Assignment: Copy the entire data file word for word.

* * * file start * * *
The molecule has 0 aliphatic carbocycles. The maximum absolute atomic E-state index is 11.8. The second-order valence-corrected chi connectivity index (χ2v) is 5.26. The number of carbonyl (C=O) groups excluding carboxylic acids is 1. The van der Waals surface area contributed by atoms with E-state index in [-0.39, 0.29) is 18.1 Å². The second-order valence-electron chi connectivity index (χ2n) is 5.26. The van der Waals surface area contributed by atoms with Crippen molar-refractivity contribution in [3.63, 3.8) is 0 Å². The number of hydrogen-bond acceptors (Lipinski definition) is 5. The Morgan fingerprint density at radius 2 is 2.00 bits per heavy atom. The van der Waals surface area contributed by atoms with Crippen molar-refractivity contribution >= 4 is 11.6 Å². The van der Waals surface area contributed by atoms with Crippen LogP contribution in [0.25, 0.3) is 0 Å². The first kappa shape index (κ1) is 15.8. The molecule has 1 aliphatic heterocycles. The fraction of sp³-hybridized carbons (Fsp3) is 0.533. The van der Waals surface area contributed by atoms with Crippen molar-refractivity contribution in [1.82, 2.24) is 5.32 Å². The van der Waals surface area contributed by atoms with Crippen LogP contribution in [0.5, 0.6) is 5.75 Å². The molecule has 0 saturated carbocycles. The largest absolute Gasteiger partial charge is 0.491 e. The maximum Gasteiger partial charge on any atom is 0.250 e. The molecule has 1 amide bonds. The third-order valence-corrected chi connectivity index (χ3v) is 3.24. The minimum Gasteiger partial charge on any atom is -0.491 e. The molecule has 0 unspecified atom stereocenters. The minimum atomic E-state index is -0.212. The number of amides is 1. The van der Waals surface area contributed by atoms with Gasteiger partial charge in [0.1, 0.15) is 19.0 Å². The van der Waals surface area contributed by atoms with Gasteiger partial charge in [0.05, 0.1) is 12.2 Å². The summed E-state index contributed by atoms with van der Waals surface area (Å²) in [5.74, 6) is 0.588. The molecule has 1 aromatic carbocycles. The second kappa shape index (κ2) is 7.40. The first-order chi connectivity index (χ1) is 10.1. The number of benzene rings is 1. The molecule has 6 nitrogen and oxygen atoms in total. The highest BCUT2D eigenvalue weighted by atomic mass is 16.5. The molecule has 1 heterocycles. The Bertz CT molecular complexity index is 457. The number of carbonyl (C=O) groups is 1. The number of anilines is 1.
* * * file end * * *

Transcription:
The molecule has 0 aliphatic carbocycles. The maximum absolute atomic E-state index is 11.8. The second-order valence-corrected chi connectivity index (χ2v) is 5.26. The number of carbonyl (C=O) groups excluding carboxylic acids is 1. The van der Waals surface area contributed by atoms with E-state index in [-0.39, 0.29) is 18.1 Å². The second-order valence-electron chi connectivity index (χ2n) is 5.26. The van der Waals surface area contributed by atoms with Crippen molar-refractivity contribution in [3.63, 3.8) is 0 Å². The number of hydrogen-bond acceptors (Lipinski definition) is 5. The Morgan fingerprint density at radius 2 is 2.00 bits per heavy atom. The van der Waals surface area contributed by atoms with Crippen molar-refractivity contribution >= 4 is 11.6 Å². The van der Waals surface area contributed by atoms with Crippen LogP contribution in [0.25, 0.3) is 0 Å². The first kappa shape index (κ1) is 15.8. The molecule has 1 aliphatic heterocycles. The fraction of sp³-hybridized carbons (Fsp3) is 0.533. The van der Waals surface area contributed by atoms with Crippen molar-refractivity contribution in [1.82, 2.24) is 5.32 Å². The van der Waals surface area contributed by atoms with Crippen LogP contribution in [0.5, 0.6) is 5.75 Å². The molecule has 0 saturated carbocycles. The largest absolute Gasteiger partial charge is 0.491 e. The maximum Gasteiger partial charge on any atom is 0.250 e. The molecule has 1 amide bonds. The third-order valence-corrected chi connectivity index (χ3v) is 3.24. The minimum Gasteiger partial charge on any atom is -0.491 e. The molecule has 0 unspecified atom stereocenters. The minimum atomic E-state index is -0.212. The number of amides is 1. The van der Waals surface area contributed by atoms with Gasteiger partial charge in [0.1, 0.15) is 19.0 Å². The van der Waals surface area contributed by atoms with Gasteiger partial charge in [0.05, 0.1) is 12.2 Å². The summed E-state index contributed by atoms with van der Waals surface area (Å²) in [5.74, 6) is 0.588. The molecule has 1 aromatic carbocycles. The second kappa shape index (κ2) is 7.40. The first-order chi connectivity index (χ1) is 10.1. The number of benzene rings is 1. The molecule has 6 nitrogen and oxygen atoms in total. The highest BCUT2D eigenvalue weighted by atomic mass is 16.5. The molecule has 1 heterocycles. The Bertz CT molecular complexity index is 457. The number of carbonyl (C=O) groups is 1. The number of anilines is 1.